Through modern eyes, most American cuisine in the 1950s may not seem like the most appetizing stuff. There was an abundance of strange meats, way too much jello, and hot dogs in just about everything (and vice versa). Sometimes the combination of the three made for a fascinatingly grotesque display. But while some of the food in 1950s cookbooks may look a little weird to those of us in the year 2013, as an inverse of the old joke goes, at least there were large portions.
America's postwar economic boom created an environment where food abundance was the norm. For decades, the concern had been about trying to produce enough food so that every American could have plenty to eat. Finally — at least in the United States — food insecurity was no longer an overwhelming concern for the majority of the population.
As Warren Belasco points out in his 2006 book, Meals to Come: A History of the Future of Food, by 1950 farmers were growing 50 percent more wheat per acre than they had in 1925. The American farmer of 1950 also grew 75 percent more potatoes per acre than his counterpart just 25 years earlier. And supermarkets exploded in numbers around the country. While there were just 10,000 supermarkets in the U.S. in 1946, there were 17,000 by 1953.
If things were so good and Americans were generally able to get enough calories, then what did the future hold for the techno-utopians who spent all day dreaming about the kitchen of tomorrow? The answer was convenience.
In the mid-1950s, the promise of our food future was the push button. The microwave oven was still decades away from becoming a mainstream reality in the American kitchen. But soon — very soon — all your food would be cooked automatically in just a matter of seconds!
Pick your favorite foods! Then this imaginary SUPER CHEF assembles your choice from a vast freezer storage, cooks it to perfection by infra-red ray and serves it by conveyor in a matter of seconds!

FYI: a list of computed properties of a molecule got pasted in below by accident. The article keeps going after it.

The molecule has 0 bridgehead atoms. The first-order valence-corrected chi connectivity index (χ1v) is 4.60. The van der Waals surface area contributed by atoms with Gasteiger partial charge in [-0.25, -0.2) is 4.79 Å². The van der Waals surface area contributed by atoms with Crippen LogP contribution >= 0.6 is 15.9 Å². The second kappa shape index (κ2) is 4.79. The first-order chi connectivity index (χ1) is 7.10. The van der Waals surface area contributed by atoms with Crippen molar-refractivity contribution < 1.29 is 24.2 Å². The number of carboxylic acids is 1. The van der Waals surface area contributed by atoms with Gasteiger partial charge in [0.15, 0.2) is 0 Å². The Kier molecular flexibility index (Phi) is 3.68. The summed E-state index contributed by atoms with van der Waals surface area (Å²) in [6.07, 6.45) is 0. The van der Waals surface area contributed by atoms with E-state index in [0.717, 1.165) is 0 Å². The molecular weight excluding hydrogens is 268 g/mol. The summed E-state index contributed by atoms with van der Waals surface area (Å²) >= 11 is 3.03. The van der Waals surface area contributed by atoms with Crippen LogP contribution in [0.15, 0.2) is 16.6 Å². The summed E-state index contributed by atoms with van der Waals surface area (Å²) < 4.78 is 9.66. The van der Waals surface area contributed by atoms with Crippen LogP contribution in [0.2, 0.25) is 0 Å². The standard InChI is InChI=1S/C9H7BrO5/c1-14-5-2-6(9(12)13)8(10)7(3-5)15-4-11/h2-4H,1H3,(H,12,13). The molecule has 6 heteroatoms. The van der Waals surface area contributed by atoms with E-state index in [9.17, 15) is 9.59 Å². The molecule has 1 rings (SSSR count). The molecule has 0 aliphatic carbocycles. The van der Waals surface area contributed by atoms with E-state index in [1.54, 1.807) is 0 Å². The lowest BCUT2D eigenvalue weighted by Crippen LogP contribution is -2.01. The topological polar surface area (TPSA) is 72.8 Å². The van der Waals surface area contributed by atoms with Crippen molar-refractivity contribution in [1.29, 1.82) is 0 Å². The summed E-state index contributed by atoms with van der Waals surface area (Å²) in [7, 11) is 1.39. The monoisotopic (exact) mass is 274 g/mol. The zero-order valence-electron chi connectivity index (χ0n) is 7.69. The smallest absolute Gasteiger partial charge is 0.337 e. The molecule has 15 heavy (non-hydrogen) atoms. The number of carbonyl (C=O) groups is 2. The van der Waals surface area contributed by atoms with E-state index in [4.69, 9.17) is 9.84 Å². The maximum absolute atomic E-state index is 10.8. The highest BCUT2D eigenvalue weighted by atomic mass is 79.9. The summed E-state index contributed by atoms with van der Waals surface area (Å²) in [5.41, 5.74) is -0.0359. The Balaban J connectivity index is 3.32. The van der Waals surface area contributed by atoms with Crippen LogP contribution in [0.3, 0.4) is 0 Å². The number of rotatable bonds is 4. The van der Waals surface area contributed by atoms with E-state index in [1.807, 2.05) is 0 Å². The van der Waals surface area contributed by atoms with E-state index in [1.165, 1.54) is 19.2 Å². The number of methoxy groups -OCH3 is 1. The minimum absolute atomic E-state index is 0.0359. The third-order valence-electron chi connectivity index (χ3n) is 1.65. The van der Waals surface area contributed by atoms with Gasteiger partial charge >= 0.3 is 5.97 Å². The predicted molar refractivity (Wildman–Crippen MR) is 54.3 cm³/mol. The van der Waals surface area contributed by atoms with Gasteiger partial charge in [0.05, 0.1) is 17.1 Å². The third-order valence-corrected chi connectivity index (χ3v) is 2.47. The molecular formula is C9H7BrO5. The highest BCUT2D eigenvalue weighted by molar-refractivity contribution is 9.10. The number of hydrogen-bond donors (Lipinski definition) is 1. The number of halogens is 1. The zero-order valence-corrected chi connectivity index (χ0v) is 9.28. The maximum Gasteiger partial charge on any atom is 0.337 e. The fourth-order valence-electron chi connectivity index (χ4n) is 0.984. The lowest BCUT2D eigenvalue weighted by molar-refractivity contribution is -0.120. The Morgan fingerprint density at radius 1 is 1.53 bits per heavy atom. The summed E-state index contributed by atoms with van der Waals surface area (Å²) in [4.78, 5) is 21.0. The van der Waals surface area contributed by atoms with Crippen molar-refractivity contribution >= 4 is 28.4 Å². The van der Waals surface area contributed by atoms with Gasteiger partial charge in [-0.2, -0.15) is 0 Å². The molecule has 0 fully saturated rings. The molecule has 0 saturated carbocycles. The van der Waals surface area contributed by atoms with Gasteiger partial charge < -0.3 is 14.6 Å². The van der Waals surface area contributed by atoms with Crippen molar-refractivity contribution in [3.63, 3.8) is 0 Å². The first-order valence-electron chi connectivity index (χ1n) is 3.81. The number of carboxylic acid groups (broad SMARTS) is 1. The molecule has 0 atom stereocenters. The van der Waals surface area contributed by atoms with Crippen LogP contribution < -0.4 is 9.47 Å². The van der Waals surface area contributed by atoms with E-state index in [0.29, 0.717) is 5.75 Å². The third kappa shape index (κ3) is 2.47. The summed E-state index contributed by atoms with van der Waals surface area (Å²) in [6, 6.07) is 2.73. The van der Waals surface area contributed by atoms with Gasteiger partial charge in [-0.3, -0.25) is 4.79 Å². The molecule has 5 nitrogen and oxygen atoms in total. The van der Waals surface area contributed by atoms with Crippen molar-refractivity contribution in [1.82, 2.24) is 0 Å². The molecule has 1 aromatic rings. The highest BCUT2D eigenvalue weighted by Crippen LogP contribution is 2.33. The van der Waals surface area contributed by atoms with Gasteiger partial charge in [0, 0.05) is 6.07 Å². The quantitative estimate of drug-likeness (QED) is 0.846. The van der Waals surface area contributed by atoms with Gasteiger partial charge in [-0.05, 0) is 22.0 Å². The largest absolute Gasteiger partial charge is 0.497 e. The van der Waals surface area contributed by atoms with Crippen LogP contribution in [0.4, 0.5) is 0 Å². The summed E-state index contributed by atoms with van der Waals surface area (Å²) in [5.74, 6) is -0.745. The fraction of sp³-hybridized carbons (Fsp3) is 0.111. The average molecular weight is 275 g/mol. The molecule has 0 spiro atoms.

The September 1955 issue of Scientific American included an advertisement for New Departure ball bearings which promised that the "Super Chef" was on its way by 1965. Just push a button, and everything would materialize without anyone having to lift a second finger.
Last month we looked at another ad from this same campaign which imagined the food truck of the future. Hot and fresh baked bread in just 9 seconds flat? It was coming soon, thanks to New Departure ball bearings.
But the super chef brought convenience into the home. Different freezer shelves held different meals, all ready for Mom to dial up by the mid-1960s.
Set the table . . . then set the dial! Future meals could be as easy as that with this miracle meal-getter. And, maybe tomorrow it will be a reality.
When it is, New Departure will play an important part, just as it does in so many of today's work-savers. For example, you'll find New Departure ball bearings in almost every major appliance . . . and for good reason.
They keep moving parts functioning smoothly, while requiring virtually no maintenance. They support loads from any direction . . . keep parts always in perfect alignment.
If you're dreaming up tomorrow's time-saver, or improving your present product, call on New Departure for the most dependable ball bearings in the world.
This food cooking system of the future would still be a promise of the future by its projected date of 1965. In fact, it was still a promise of the future in 1967, when Philco-Ford produced a short film showing the home of the year 1999. The scene they set was identical to this ad, right down to the conveyor belt and Mom pushing a button to make everything happen automatically! The main difference? By 1967, they saw the role of the home computer in helping to plan meals.
Today, as ubiquitous as they are, the microwaved meal is no longer in fashion. The slow food movement reigns supreme here in the early 21st century. But if we've learned anything from the ebb and flow of 20th century food trends, the slow foodists won't be holding sway forever. One day soon, efficiency will almost certainly become the fashionable priority for Americans yet again. And when that day comes, we might all be enjoying a piping hot wiener straight from our 3D printers.
Top image: The September 1955 issue of Scientific American via the excellent Modern Mechanix blog. Bottom image: Screenshot from the 1967 film, 1999 A.D.